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Trap Reform Opportunities

Opportunities arise where action is required for forward movement with trapping reform. Check back here often to learn about any upcoming opportunities with which you can become involved.
Wyoming Game & Fish Department Public Meetings: Provide public comment for recreational areas and trapping reform. 
Cody, WY                 April 28, 2021       5:00 p.m.        Park County Library
Laramie, WY          May 5, 2021          6:00 p.m.        Game and Fish Office
Lander, WY             May 11, 2021          6:00 p.m.        LanderGame and Fish Office & Virtual Presentation
Pinedale, WY         May 13, 2021         6:00 p.m.        Game and Fish Office
Casper, WY            May 18, 2021         6:00 p.m.        Game and Fish Office
Green River, WY  May 18, 2021         6:00 p.m.        Virtual Presentation
Jackson, WY         May 18, 2021         6:00 p.m.         Virtual Presentation
Jackson, WY         May 19, 2021         6:00 p.m.         Virtual Presentation
Green River, WY  May 20, 2021        6:00 p.m.        Game and Fish Office
Lander, WY             May 20, 2021        7:00 p.m.        LanderGame and Fish Office & Virtual Presentation
Sheridan, WY        May 20, 2021        5:30 p.m.        Game and Fish Office
Cody, WY                 May 20, 2021        6:00 p.m.        Park County Library
What to ask for:


  • Trap Free Areas - Ask for trap-free areas for heavily used public recreation areas in Fremont County and statewide. Access to trap free lands is a public right.


  • Ban of all trigger-loaded Power snares and Senneker snares - Power Snares and Senneker snares are extremely lethal, non-target species including pets are killed almost instantly. These traps should not be allowed on Wyoming’s landscape.


  • Mandatory Signage - Caution signs, warning recreationalist, hunters, anglers and non-consumptive users of the dangers of trapping and specific trap placement on public lands, should be a mandatory requirement.


  • Trap Set Backs - Trap setbacks of 300 feet off of busy public trails statewide. The public has a right to safe travel on trails, this right extends to their traveling companions, including dogs and livestock.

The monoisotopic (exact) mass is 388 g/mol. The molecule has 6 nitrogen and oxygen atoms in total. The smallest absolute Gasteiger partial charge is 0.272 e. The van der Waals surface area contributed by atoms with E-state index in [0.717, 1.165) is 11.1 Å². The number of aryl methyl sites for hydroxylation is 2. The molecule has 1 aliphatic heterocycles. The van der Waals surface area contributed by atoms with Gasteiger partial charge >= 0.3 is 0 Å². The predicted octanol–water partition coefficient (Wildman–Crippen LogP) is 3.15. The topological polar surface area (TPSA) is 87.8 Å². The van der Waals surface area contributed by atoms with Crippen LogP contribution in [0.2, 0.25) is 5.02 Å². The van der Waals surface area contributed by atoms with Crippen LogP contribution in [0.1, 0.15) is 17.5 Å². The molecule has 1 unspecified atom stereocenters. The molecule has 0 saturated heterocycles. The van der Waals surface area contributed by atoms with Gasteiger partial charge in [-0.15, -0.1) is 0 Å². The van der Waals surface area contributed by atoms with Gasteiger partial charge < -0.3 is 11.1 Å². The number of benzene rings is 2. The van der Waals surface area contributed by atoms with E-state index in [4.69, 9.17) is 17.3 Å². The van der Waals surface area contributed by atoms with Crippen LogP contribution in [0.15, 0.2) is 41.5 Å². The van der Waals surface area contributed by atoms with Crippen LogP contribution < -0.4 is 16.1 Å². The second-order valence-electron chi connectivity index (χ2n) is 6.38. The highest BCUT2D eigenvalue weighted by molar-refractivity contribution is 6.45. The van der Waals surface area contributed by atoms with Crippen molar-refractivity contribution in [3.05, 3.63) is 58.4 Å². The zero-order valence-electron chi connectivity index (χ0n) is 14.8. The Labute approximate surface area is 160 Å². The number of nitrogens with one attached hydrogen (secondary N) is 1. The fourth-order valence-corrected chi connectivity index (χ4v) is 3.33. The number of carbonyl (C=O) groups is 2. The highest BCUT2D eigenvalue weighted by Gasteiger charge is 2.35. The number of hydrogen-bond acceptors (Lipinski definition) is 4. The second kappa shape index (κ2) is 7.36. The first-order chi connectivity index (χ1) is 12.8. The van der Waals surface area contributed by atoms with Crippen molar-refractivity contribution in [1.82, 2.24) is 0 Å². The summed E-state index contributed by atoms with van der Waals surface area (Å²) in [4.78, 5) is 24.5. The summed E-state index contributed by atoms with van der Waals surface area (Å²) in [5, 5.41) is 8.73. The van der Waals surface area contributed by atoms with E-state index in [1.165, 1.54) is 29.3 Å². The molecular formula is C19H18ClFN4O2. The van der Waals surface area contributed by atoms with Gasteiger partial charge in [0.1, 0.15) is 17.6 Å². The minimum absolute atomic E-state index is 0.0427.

• Mandatory Reporting – Non Target and Pets - Reporting of all non-target species trapped and/or killed, including pets. Trappers and the Wyoming Game and Fish would argue that trapping is a management tool. Without mandatory reporting there is no data, without data there is no management.


  • Mandatory Reporting – All Species - Reporting of all species trapped. See above. Trappers and the Wyoming Game and Fish would argue that trapping is a management tool. Without mandatory reporting there is no data, without data there is no management.


  • Mandatory Trapper Education - Mandatory trapper education should be a requirement. Idaho’s mandatory Trapper Education Law went into effect July 1, 2018. This law requires first time trappers to complete a Trapper Education Course before purchasing a license. The class is designed to teach trappers how to “minimize impact on others” as well as best practices to avoid trapping, injuring and killing non-target animals. Wyoming is lagging behind our neighboring states on trap reform that would make our public lands safer for all.


  • Mandatory Conservation Stamp Purchase - “Funds from the conservation stamp purchase are used to support habitat and wildlife projects in Wyoming”. (Quote from WG&F website) Anglers and Hunters are required to purchase a Conservation Stamp, trappers are not. Trappers, who use the public’s wildlife for economic gain, should, more than any other user, be required to purchase a Conservation Stamp.


  • Live Traps - Live traps should be used wherever and whenever possible. Live traps would ensure that non target species, including protected and endangered species, can be released unharmed. Snares, leg hold, Conibear, Senneker and Power Snares are non-discriminate, they kill and maim regardless of species and protection status.

    • Require all traps and snares to be removed at the end of trapping season (Legislature) –  Thousands of traps and snares are left behind on our public landscapes at the end of trapping season.  Some remain active. Trappers should be responsible for cleaning up all litter and hazards which they have placed on the land.

    • Initiate statewide trapping reform stakeholder task force ( Legislature) – Trapping reform awareness statewide is growing rapidly which is initiating more public involvement and demand for immediate change.

    • Review furbearer trapping regulations every two years ( Legislature) – Trapping regulations are scheduled for review on a three-year time frame.  However, hunting and fishing are reviewed every two years.

  • 24 Hour Trap Checks - Support of 24-hour trap checks statewide by writing your state representatives. Changing this law will require action by the Wyoming State Legislature. Wyoming is one of fourteen states that have not addressed the need for 24 hour trap checks. Wyoming state law currently requires a 72 hour check for leg hold traps and up to 13 days for snares and quick kill traps. Long trap check cycles result in suffering, pain, dehydration, starvation and loss of litters when a female/mother is trapped. For family pets that have been trapped, a twenty-four hour trap check could mean the difference between life and death.


  • Local Government Representatives
  • State level Representatives
  • Wyoming Game and Fish Commission
  • Local Wyoming Game and Fish Departments
  • The Media, Opinion Editorials and Letters to the Editor
  • The Bureau of Land Management
  • Wyoming State Parks
  • National Forest Service
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